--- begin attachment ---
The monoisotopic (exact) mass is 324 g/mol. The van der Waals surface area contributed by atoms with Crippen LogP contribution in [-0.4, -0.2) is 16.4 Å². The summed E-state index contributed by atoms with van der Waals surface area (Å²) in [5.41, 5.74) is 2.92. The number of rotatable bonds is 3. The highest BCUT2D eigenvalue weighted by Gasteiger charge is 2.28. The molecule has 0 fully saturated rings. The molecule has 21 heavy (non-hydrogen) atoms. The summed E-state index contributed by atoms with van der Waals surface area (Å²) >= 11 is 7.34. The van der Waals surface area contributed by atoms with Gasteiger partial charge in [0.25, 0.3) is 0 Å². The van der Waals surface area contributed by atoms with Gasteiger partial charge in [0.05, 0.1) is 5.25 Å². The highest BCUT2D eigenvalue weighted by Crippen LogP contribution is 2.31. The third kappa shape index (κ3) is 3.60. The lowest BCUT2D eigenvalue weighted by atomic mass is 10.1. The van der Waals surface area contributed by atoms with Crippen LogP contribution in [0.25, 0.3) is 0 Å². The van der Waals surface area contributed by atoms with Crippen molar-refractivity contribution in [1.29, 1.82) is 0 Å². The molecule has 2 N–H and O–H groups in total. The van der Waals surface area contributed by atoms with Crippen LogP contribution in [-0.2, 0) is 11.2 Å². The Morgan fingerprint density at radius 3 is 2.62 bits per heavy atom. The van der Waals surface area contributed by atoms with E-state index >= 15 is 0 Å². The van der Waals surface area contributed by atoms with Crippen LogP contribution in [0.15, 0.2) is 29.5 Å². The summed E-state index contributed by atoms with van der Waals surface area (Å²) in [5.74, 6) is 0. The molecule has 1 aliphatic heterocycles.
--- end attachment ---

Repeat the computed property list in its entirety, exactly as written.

The monoisotopic (exact) mass is 324 g/mol. The van der Waals surface area contributed by atoms with Crippen LogP contribution in [-0.4, -0.2) is 16.4 Å². The summed E-state index contributed by atoms with van der Waals surface area (Å²) in [5.41, 5.74) is 2.92. The number of rotatable bonds is 3. The highest BCUT2D eigenvalue weighted by Gasteiger charge is 2.28. The molecule has 0 fully saturated rings. The molecule has 21 heavy (non-hydrogen) atoms. The summed E-state index contributed by atoms with van der Waals surface area (Å²) >= 11 is 7.34. The van der Waals surface area contributed by atoms with Gasteiger partial charge in [0.25, 0.3) is 0 Å². The van der Waals surface area contributed by atoms with Gasteiger partial charge in [0.05, 0.1) is 5.25 Å². The highest BCUT2D eigenvalue weighted by Crippen LogP contribution is 2.31. The third kappa shape index (κ3) is 3.60. The lowest BCUT2D eigenvalue weighted by atomic mass is 10.1. The van der Waals surface area contributed by atoms with Crippen LogP contribution in [0.25, 0.3) is 0 Å². The van der Waals surface area contributed by atoms with Crippen molar-refractivity contribution in [1.29, 1.82) is 0 Å². The molecule has 2 N–H and O–H groups in total. The van der Waals surface area contributed by atoms with Crippen LogP contribution in [-0.2, 0) is 11.2 Å². The Morgan fingerprint density at radius 3 is 2.62 bits per heavy atom. The van der Waals surface area contributed by atoms with E-state index >= 15 is 0 Å². The van der Waals surface area contributed by atoms with Crippen LogP contribution in [0.15, 0.2) is 29.5 Å². The summed E-state index contributed by atoms with van der Waals surface area (Å²) in [5.74, 6) is 0. The molecule has 1 aliphatic heterocycles.